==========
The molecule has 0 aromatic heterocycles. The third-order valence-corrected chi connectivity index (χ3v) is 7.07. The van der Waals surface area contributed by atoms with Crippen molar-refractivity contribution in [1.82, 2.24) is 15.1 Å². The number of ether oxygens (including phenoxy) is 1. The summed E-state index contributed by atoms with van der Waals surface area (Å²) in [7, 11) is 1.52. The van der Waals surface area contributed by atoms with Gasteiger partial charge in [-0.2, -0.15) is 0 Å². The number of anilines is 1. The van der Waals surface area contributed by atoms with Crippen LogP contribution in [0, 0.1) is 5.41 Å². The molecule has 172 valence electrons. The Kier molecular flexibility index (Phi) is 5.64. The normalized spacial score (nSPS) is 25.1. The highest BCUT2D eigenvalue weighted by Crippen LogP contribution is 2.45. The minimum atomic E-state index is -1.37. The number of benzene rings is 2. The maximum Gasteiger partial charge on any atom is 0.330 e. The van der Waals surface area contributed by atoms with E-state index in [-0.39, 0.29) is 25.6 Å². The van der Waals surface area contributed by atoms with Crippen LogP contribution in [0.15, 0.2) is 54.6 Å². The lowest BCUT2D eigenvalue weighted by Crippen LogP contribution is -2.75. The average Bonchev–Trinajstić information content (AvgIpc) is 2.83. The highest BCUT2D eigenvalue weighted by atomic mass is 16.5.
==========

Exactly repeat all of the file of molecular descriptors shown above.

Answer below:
The molecule has 0 aromatic heterocycles. The third-order valence-corrected chi connectivity index (χ3v) is 7.07. The van der Waals surface area contributed by atoms with Crippen molar-refractivity contribution in [1.82, 2.24) is 15.1 Å². The number of ether oxygens (including phenoxy) is 1. The summed E-state index contributed by atoms with van der Waals surface area (Å²) in [7, 11) is 1.52. The van der Waals surface area contributed by atoms with Gasteiger partial charge in [-0.2, -0.15) is 0 Å². The number of anilines is 1. The van der Waals surface area contributed by atoms with Crippen LogP contribution in [0, 0.1) is 5.41 Å². The molecule has 172 valence electrons. The Kier molecular flexibility index (Phi) is 5.64. The normalized spacial score (nSPS) is 25.1. The highest BCUT2D eigenvalue weighted by Crippen LogP contribution is 2.45. The minimum atomic E-state index is -1.37. The number of benzene rings is 2. The maximum Gasteiger partial charge on any atom is 0.330 e. The van der Waals surface area contributed by atoms with E-state index in [-0.39, 0.29) is 25.6 Å². The van der Waals surface area contributed by atoms with Crippen LogP contribution in [0.15, 0.2) is 54.6 Å². The lowest BCUT2D eigenvalue weighted by Crippen LogP contribution is -2.75. The average Bonchev–Trinajstić information content (AvgIpc) is 2.83. The highest BCUT2D eigenvalue weighted by atomic mass is 16.5.